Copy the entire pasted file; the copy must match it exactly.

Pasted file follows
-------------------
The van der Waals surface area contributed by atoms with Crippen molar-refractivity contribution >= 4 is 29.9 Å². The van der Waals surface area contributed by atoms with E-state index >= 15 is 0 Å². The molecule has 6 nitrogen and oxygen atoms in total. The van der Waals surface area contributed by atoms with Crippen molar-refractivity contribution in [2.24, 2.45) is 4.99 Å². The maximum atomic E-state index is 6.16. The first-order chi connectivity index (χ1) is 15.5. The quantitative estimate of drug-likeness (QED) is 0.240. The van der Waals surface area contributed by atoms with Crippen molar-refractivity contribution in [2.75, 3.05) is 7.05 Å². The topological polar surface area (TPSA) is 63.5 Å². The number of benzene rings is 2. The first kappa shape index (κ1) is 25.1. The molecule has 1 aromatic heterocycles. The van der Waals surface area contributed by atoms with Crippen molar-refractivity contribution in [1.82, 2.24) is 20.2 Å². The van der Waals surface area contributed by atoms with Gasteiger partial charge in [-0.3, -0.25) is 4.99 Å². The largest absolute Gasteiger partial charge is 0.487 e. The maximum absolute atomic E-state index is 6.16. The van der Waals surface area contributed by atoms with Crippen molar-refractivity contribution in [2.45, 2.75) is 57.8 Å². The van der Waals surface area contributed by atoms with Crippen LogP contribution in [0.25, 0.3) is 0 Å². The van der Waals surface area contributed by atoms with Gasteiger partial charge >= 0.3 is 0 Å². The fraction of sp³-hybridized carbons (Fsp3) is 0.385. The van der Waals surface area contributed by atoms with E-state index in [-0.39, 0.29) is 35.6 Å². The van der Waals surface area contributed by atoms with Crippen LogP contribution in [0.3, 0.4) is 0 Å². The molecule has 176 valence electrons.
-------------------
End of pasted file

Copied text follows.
The van der Waals surface area contributed by atoms with Crippen molar-refractivity contribution >= 4 is 29.9 Å². The van der Waals surface area contributed by atoms with E-state index >= 15 is 0 Å². The molecule has 6 nitrogen and oxygen atoms in total. The van der Waals surface area contributed by atoms with Crippen molar-refractivity contribution in [2.24, 2.45) is 4.99 Å². The maximum atomic E-state index is 6.16. The first-order chi connectivity index (χ1) is 15.5. The quantitative estimate of drug-likeness (QED) is 0.240. The van der Waals surface area contributed by atoms with Crippen molar-refractivity contribution in [2.75, 3.05) is 7.05 Å². The topological polar surface area (TPSA) is 63.5 Å². The number of benzene rings is 2. The first kappa shape index (κ1) is 25.1. The molecule has 1 aromatic heterocycles. The van der Waals surface area contributed by atoms with Crippen molar-refractivity contribution in [1.82, 2.24) is 20.2 Å². The van der Waals surface area contributed by atoms with Gasteiger partial charge in [-0.3, -0.25) is 4.99 Å². The largest absolute Gasteiger partial charge is 0.487 e. The maximum absolute atomic E-state index is 6.16. The van der Waals surface area contributed by atoms with Crippen molar-refractivity contribution in [2.45, 2.75) is 57.8 Å². The van der Waals surface area contributed by atoms with Crippen LogP contribution in [0.25, 0.3) is 0 Å². The van der Waals surface area contributed by atoms with Gasteiger partial charge >= 0.3 is 0 Å². The fraction of sp³-hybridized carbons (Fsp3) is 0.385. The van der Waals surface area contributed by atoms with E-state index in [-0.39, 0.29) is 35.6 Å². The van der Waals surface area contributed by atoms with Crippen LogP contribution in [0.3, 0.4) is 0 Å². The molecule has 176 valence electrons.